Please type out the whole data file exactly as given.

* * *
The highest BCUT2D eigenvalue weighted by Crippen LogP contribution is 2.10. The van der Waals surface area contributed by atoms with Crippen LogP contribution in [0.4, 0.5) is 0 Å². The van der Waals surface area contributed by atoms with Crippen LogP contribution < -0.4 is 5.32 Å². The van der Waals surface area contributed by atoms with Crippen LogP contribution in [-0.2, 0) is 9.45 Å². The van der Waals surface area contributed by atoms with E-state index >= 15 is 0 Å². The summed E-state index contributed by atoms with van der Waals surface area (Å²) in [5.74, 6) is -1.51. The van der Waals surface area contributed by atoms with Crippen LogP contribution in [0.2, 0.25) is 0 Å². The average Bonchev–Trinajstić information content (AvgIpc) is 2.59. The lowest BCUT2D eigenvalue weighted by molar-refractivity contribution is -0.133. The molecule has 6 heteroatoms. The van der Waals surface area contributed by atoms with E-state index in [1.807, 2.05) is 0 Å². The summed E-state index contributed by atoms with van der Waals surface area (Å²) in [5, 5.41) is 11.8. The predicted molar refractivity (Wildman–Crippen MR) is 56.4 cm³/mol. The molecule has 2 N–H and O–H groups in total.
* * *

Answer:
The highest BCUT2D eigenvalue weighted by Crippen LogP contribution is 2.10. The van der Waals surface area contributed by atoms with Crippen LogP contribution in [0.4, 0.5) is 0 Å². The van der Waals surface area contributed by atoms with Crippen LogP contribution < -0.4 is 5.32 Å². The van der Waals surface area contributed by atoms with Crippen LogP contribution in [-0.2, 0) is 9.45 Å². The van der Waals surface area contributed by atoms with E-state index >= 15 is 0 Å². The summed E-state index contributed by atoms with van der Waals surface area (Å²) in [5.74, 6) is -1.51. The van der Waals surface area contributed by atoms with Crippen LogP contribution in [0.2, 0.25) is 0 Å². The average Bonchev–Trinajstić information content (AvgIpc) is 2.59. The lowest BCUT2D eigenvalue weighted by molar-refractivity contribution is -0.133. The molecule has 6 heteroatoms. The van der Waals surface area contributed by atoms with E-state index in [1.807, 2.05) is 0 Å². The summed E-state index contributed by atoms with van der Waals surface area (Å²) in [5, 5.41) is 11.8. The predicted molar refractivity (Wildman–Crippen MR) is 56.4 cm³/mol. The molecule has 2 N–H and O–H groups in total.